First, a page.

With so much recent talk of biodiversity loss and climate change, green roofs have forged a reputation as one of many strikingly simple ways to push back. But like all the best wheezes, green roofs are in fact nothing new. Traditional turf roofs were commonplace in many Nordic countries and the go-to roofing choice of Vikings!
Today they have taken on a new importance, transforming angular, jarring buildings into structures of beauty. Green roofs bring color and movement from birds, butterflies and bees. They help to filter out air pollutants and they slow rainwater runoff during downpours, reducing flood risk.
On a garden scale they can make a stunning feature. And, with a little forethought, can present yet another opportunity to grow more food. So if you’ve an outbuilding, shed or wood store with a bare roof, why not give it a makeover?
Planning a Green Roof
Green roofs are made up of several layers, typically a waterproof/root barrier layer to protect the roof, a drainage layer, water retention mat, then the growing medium and vegetation. When saturated these layers can weigh in at more than 100kg per square metre, or 20lbs per square foot. This substantial weight is likely to be too much for your typical garden shed, so consider whether extra support is needed. This may necessitate building a rooftop frame, supported by sturdy corner posts to bear the additional load.
Roofs with a pitch of more than 20 degrees are best divided up into multiple boxes or compartments to stop the growing medium from simply slipping off or sloshing away in wet weather. Slopes greater than 30 degrees are generally unsuitable for green roofs.
The simplest, most affordable and lowest-maintenance green roofs comprise a carpet of sedums. These incredibly tough succulents are both drought and deluge resistant and their blooms are much-loved by butterflies and bees. A step up in size and cost from sedums is wildflowers, especially hardier, lower-growing natives, alpine plants and bulbs.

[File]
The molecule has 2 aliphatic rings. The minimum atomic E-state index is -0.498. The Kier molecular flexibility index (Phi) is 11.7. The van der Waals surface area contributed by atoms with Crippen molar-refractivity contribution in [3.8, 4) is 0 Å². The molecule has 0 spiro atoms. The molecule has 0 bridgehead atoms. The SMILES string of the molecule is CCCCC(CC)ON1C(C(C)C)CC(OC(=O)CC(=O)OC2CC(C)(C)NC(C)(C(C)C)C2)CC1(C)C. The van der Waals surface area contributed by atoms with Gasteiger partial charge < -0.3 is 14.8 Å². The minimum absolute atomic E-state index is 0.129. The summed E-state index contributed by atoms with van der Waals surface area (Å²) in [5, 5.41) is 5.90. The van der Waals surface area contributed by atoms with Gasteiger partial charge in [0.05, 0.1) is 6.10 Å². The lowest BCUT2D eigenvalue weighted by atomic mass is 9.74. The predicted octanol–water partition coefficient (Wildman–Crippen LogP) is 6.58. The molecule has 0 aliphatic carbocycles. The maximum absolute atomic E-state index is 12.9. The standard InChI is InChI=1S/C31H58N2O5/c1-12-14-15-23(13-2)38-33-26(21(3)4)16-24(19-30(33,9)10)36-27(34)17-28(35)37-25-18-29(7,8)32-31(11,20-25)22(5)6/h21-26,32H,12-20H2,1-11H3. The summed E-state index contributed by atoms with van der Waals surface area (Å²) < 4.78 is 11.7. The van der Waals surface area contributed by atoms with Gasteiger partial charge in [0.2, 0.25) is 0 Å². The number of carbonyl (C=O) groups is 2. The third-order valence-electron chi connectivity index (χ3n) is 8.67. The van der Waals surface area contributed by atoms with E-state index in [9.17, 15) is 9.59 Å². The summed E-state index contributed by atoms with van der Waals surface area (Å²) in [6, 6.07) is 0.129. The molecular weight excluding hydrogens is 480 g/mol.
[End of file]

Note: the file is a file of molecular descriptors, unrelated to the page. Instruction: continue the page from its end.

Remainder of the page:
Roofs that are easy to access can be suitable for growing hardy herbs such as thyme, prostrate rosemary or chives. You can grow shallow-rooted crops such as salad leaves and strawberries on an edible green roof too, though these are perhaps best saved for the most accessible areas of roof.
Green Roof Construction
Green roofs of creeping plants and herbs need some sort of frame around the perimeter to hold everything in place. This can be made out of timber, while off-the-shelf installations are typically metal.
Think of a green roof as a lasagne of ingredients. First down is the waterproof/root barrier layer, which will protect the surface of the roof from water damage and leaks. On a small scale, butyl pond liner or builder’s plastic is a good option. Use a single piece of material if you can, or be sure to thoroughly seal any overlapping edges. You can attach this waterproofing layer directly onto the roof, but make sure to secure it in such a way that doesn’t puncture as this will of course compromise its effectiveness! Alternatively, wrap a sheet of plywood with the waterproofing material then secure this onto the roof.
For larger roofs you’ll next require a layer of drainage. This is usually in the form of a purpose-sold plastic honeycomb-style material. For smaller green roofs like those shown in the photos you needn’t bother with this layer. Next up is a filter sheet to hold the growing medium in place. If you’re using a drainage layer it will also stop the finer particles from clogging up the drainage layer.
Now comes the growing medium, which for a sedum roof should be at least 8cm (3in) deep and for a roof of wildflowers, herbs, salad and strawberries at least 15cm (6in) deep. An all-purpose soil-less, peat-free potting mix is fine for growing herbs and other edibles, but mix in plenty of perlite to both improve drainage and save on weight. For sedums and wildflowers you actually want a very poor growing medium that is low in nutrients. Expanded clay granules and potting mix in equal parts is a good combination to achieve this.
Planting a Green Roof
Finally it’s time for the plants. Ready-to-roll carpets of sedum are easiest but you should also be able to find plug trays of sedums and other plants sold specifically for green roofs, which will work out cheaper. Taking cuttings or sowing seed to grow on and transplant will of course be cheaper still.
Avoid using just one species of plant across the entire roof. A mix of species helps to make the community that emerges more resilient – and more interesting.
Ensure plants establish properly by watering for the first year after planting. Fleshy leaved herbs and salads may need watering often in hot weather. Be aware that plants towards the apex of the roof will dry out quicker than those further down. Bare patches in mature green roofs will need re-planting as necessary.
Setting up a green roof is well worth the initial investment of time and money. Once filled out it’s a thing of real beauty – a special place away from the busy comings and goings of down below, somewhere for wildlife to hang out, and a verdant backdrop that’s a pleasure to admire.